As of 2008, Disney's Polynesian Village Resort is certified green lodging property with the state of Florida.[10]

Original design and construction[edit]

Longhouses, such as the Tahiti Longhouse viewed here from the Seven Seas Lagoon, house all of the resort's rooms.

The resort used United States Steel's then newly developed construction process for its original longhouses;[11] steel frames were erected on-site, and pre-constructed modular rooms were lifted into these frames via crane, similar to Disney's Contemporary Resort.[11] This method of building caused problems in both Disney's Polynesian and Contemporary Resorts, with guest complaints of a moldy smell in their rooms. It was found that mold and debris had collected in the spaces between each room. The spaces were filled in, stopping the problem, and Longhouses built as part of the resort's later expansions were built using conventional building techniques.

With newly found construction photos of the Polynesian Resort found, the rooms were done differently than the Contemporary. The Polynesian Resort, the Contemporary Resort, and the Court of Flags Resort all had the rooms built off site. The difference was instead of sliding the rooms into a metal frame like the Contemporary, they stacked the rooms and built the frame/concrete around them. Actual construction photos showing the stacking system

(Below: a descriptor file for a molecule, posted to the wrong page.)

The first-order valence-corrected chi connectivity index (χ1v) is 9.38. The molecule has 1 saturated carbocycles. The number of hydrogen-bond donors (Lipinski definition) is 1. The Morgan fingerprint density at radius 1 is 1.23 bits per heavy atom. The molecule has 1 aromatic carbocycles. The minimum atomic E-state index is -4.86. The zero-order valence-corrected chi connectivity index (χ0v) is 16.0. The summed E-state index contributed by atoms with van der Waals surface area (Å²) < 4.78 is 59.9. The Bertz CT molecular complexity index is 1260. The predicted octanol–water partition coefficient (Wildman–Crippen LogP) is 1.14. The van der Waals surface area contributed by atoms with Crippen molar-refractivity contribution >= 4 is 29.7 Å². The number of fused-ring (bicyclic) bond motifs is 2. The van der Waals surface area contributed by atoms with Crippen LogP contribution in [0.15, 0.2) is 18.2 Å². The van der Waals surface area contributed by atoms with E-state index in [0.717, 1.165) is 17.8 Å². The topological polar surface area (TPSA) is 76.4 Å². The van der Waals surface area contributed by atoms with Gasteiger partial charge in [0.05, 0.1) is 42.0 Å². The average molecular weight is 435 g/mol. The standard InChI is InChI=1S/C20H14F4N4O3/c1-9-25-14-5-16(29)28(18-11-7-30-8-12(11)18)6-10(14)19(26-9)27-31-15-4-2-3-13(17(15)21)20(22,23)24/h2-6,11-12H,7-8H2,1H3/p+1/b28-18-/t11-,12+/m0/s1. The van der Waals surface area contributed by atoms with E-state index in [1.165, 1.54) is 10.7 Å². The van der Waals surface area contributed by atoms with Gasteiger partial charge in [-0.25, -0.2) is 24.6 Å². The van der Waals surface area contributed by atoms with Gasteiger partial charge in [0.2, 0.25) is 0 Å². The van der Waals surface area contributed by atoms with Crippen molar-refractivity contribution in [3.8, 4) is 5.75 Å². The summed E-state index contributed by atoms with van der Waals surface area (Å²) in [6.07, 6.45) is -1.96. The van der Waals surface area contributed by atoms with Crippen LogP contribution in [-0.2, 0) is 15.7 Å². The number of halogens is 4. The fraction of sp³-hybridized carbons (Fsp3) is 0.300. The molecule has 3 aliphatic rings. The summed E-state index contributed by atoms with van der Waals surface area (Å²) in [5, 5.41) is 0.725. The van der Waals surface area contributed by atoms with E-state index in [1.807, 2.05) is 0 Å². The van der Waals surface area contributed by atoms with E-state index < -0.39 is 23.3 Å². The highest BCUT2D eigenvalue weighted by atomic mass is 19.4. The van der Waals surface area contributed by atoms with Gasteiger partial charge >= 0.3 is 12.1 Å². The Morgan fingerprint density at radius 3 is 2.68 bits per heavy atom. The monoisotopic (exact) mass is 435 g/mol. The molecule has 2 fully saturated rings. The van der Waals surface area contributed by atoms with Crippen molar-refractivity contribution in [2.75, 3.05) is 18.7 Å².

The resort design and layout consists of 11 two and three story longhouses, spread throughout the property. The resort originally opened with 8 longhouses, Bali Hai, Bora Bora, Fiji, Hawaii, Maui, Samoa, Tahiti and Tonga. In 1978, the Oahu longhouse was added. The Moorea and Pago Pago longhouses were added in 1985. Between 2013 and 2015, 20 over-the-water DVC bungalows were constructed in a new area named Bora Bora.

On October 28, 1999, most of the resort's longhouses were renamed. Today the longhouses are named for islands on the Polynesian isle map, with chosen longhouse names matching the relative geographic position of their namesake island(s). Ten of the eleven longhouses, excluding Fiji, were renamed: Bali Hai became Tonga; Bora Bora became Niue; Hawaii became Samoa; Maui became Rarotonga; Moorea became Tahiti; Oahu became Tokelau; Pago Pago became Rapa Nui; Samoa became Tuvalu; Tahiti became Aotearoa and Tonga became Hawaii. The 2013-15 resort reimagining has returned the original names of the DVC longhouses.

A standard guest room with two queen beds, after the resort's 2006 renovation.

Two of the current longhouses, Hawaii (formerly Tonga) and Tonga (formerly Bali Hai), offer a Concierge Lounge - where refreshments, views, and lounge space are offered exclusively to guests of Hawaii or Tonga.


Disney's Polynesian Village Resort is home to several dining locations.

  • 'Ohana - An all-you-care-to-eat, family style restaurant serving Polynesian inspired dishes on the second floor of the Great Ceremonial House. Both a character breakfast and dinner is offered.
  • Tambu Lounge - A casual bar and lounge located next to 'Ohana.
  • Kona Cafe - A casual dining restaurant serving Polynesian and Asian inspired dishes for both lunch and dinner. Kona Cafe is located on the second floor of the Great Ceremonial House.